Last week the actor Sean Penn was in Caracas lending support to the man who has called the Butcher of Tripoli “a friend.” In Cuba, a regime that totally dismantled the infrastructure of civil society, at a human cost that may never be fully known, has just celebrated more than half a century in power — ten years longer than Qaddafi — while continuing to welcome leftist sycophants (last week it was the Puerto Rican actor Benicio del Toro).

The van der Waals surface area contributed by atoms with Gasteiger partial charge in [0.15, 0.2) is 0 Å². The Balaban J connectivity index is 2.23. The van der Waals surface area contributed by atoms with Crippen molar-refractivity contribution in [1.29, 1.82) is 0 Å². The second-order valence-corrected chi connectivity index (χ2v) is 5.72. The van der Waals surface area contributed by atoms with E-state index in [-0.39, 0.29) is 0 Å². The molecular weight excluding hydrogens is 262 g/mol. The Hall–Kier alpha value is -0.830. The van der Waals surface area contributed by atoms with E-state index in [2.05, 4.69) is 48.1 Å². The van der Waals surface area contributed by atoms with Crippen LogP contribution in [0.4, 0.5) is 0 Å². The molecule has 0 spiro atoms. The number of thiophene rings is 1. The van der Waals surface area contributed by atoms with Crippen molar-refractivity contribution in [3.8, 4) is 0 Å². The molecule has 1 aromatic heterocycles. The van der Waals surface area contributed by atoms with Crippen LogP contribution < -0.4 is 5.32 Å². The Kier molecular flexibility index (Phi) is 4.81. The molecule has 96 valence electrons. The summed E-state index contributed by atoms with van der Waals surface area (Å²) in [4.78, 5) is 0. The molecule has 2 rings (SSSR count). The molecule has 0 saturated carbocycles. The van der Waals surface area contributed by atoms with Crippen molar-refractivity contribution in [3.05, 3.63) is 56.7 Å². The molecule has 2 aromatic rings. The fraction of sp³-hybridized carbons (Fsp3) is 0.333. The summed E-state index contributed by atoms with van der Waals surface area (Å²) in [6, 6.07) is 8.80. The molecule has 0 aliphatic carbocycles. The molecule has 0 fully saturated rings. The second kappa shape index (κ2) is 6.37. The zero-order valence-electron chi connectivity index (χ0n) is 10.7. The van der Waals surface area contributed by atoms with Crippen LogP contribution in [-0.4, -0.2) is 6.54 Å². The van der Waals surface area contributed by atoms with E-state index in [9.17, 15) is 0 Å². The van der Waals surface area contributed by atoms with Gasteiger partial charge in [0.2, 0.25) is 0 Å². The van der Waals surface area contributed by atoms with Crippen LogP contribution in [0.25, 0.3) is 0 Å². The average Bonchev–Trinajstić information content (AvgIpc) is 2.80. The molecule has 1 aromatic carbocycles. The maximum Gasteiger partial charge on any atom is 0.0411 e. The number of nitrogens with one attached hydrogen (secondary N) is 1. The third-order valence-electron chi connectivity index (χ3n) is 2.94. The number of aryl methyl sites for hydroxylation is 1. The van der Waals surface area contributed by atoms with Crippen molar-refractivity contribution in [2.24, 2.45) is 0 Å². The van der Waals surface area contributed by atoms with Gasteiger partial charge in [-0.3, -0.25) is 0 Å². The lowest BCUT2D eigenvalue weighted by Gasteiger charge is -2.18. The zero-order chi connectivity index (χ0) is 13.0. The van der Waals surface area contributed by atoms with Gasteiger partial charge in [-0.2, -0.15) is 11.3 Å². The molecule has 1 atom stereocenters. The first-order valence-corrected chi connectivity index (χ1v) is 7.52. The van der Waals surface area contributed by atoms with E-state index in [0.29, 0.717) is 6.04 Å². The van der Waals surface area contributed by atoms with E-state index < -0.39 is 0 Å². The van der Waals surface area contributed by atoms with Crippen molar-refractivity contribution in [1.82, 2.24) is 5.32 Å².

It may be that there are too many dictators in the world for this administration to confront. And to be sure, we must act on the basis of economic, security, and geopolitical priorities, not on emotion. Yet precisely for these reasons, encouraging freedom in our hemisphere is important. A Chávez regime that subsidizes other dictators, supports terrorists, and serves as a haven for drug traffickers, money launderers, and FARC rebels represents a present danger to the security of the United States. Venezuela’s location bordering the Caribbean, the Andes, and the Amazon basin, with easy access to Central America and only three hours from Miami, makes it eminently more dangerous than terrorist states half a world away. The malign influence of Chávez can be measured by the more than $10 million a day in oil money that he gives Cuba, almost equal to the $5 billion a year by which the Soviets kept the Castro brothers afloat for over 30 years.